Apple's HealthKit could be the innovation doctors have been looking for when it comes to improving accuracy and increasing the speed of reporting patient data. HealthKit would allow doctors to review a patient's health data from multiple health apps in one central place and would be able to warn the patient if there is a serious problem.

Doctors will get the first look at how Apple's HealthKit will work, as two prominent hospitals in the U.S. prepare to launch trials.

The trials will be conducted with diabetics and chronic disease patients using Apple's healthcare system that consists of glucose monitors and other regulated medical devices and iPhone apps that sync the data to HealthKit.

Even though the healthcare service is still in development, doctors at Stanford University Hospital are working with Apple to track blood sugar levels in children with diabetes. The children with Type 1 diabetes will be given an iPod touch to monitor blood sugar levels in between their scheduled doctor's visits.

Two young patients have been chosen to participate in the initial trial. Pediatric endocrinologist Rajiv Kumar, the physician leading Stanford's pilot, says his team will be able to set up alerts to notify the patients when their blood sugar levels rise or fall.

A pilot to track blood pressure, weight and other health data for cancer and heart disease patients is being developed at Duke University. The pilot program will be available in the coming weeks.

"This could eliminate the hassle of getting data from patients, who want to give it to us," says Ricky Bloomfield internal medicine pediatrician and director of mobile strategy at Duke University. "HealthKit removes some of the error from patients' manually entering their data."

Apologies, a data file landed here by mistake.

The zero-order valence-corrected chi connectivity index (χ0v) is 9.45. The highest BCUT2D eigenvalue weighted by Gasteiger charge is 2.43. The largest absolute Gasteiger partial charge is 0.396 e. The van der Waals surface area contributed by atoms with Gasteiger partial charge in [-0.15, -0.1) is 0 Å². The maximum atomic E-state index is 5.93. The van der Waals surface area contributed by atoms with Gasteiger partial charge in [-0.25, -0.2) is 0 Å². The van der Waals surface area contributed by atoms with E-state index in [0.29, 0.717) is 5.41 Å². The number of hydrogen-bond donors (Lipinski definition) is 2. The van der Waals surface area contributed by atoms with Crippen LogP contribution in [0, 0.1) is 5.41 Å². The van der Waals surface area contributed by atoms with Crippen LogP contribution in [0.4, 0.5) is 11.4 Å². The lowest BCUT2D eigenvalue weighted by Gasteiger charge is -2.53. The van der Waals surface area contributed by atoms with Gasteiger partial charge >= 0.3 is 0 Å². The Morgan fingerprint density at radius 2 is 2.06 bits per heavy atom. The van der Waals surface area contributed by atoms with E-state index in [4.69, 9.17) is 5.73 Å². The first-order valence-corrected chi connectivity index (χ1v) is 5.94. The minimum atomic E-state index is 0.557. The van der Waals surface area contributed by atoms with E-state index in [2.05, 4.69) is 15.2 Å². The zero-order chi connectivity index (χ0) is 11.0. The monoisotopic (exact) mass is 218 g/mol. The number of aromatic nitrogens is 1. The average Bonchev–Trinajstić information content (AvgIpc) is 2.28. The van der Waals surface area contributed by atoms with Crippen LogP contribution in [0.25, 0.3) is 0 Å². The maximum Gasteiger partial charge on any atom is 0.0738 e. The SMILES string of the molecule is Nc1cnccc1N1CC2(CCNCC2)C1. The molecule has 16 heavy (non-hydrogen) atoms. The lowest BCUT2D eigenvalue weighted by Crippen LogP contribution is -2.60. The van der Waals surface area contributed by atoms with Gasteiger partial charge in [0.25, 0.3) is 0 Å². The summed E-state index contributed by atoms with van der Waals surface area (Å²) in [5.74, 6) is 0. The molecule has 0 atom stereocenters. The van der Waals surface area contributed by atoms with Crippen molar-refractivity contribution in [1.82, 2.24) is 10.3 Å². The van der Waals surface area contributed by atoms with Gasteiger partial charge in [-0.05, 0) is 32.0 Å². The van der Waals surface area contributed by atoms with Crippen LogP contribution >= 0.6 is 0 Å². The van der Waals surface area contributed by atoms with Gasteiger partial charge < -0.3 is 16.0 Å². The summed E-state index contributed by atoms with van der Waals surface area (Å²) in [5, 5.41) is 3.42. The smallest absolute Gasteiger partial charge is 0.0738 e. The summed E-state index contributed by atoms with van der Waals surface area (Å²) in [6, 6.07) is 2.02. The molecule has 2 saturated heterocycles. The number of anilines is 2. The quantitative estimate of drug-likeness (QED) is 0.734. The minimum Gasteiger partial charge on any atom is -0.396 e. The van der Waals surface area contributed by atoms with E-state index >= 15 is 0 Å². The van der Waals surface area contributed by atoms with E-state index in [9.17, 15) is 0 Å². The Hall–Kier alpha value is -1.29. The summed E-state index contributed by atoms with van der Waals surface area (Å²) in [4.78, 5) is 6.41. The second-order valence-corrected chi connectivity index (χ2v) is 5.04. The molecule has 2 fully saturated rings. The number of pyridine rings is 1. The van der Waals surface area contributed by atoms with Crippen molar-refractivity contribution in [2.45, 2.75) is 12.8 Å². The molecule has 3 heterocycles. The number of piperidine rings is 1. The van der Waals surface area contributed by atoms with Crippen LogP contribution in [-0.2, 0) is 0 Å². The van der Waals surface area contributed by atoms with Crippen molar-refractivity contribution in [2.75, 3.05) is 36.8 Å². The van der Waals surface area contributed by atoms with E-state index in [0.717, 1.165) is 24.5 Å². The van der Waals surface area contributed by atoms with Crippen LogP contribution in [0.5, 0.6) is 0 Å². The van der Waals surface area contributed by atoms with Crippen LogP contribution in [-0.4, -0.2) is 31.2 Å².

HealthKit links health measuring devices that are commonly used by patients at home with the medical information services like Apple's partner Epic Systems Corp that is trusted by doctors.

Medical device maker DexCom Inc is in talks with Apple, Stanford University and the FDA about integrating its blood sugar monitoring equipment with HealthKit. The company's device measures glucose levels after the patient uses its tiny sensor under the skin of their abdomen that transmits data every five minutes with a hand-held receiver. The data is sent to DexCom's app, which could then be synced to an iPhone's HealthKit.

Doctors could then upload the HealthKit data into Epic's "My Chart" electronic health record.

HealthKit could improve preventive care, which would lower the cost of healthcare and keep patients healthy. It would seamlessly increase the speed of reporting data, which is typically done via phone and fax.

Some doctors worry that Apple's service will affect the mentality of patients, either making them more paranoid or more aware and in control of their health.

But privacy is a concern when it comes to the healthcare system. Patients are worried that hackers could get access to all their personal information that is stored in one location. Apple is considering creating a "HealthKit Certification" for third party developers, which would prohibit selling data to advertisers.

Apple insists that patient's health information will be private and protected.

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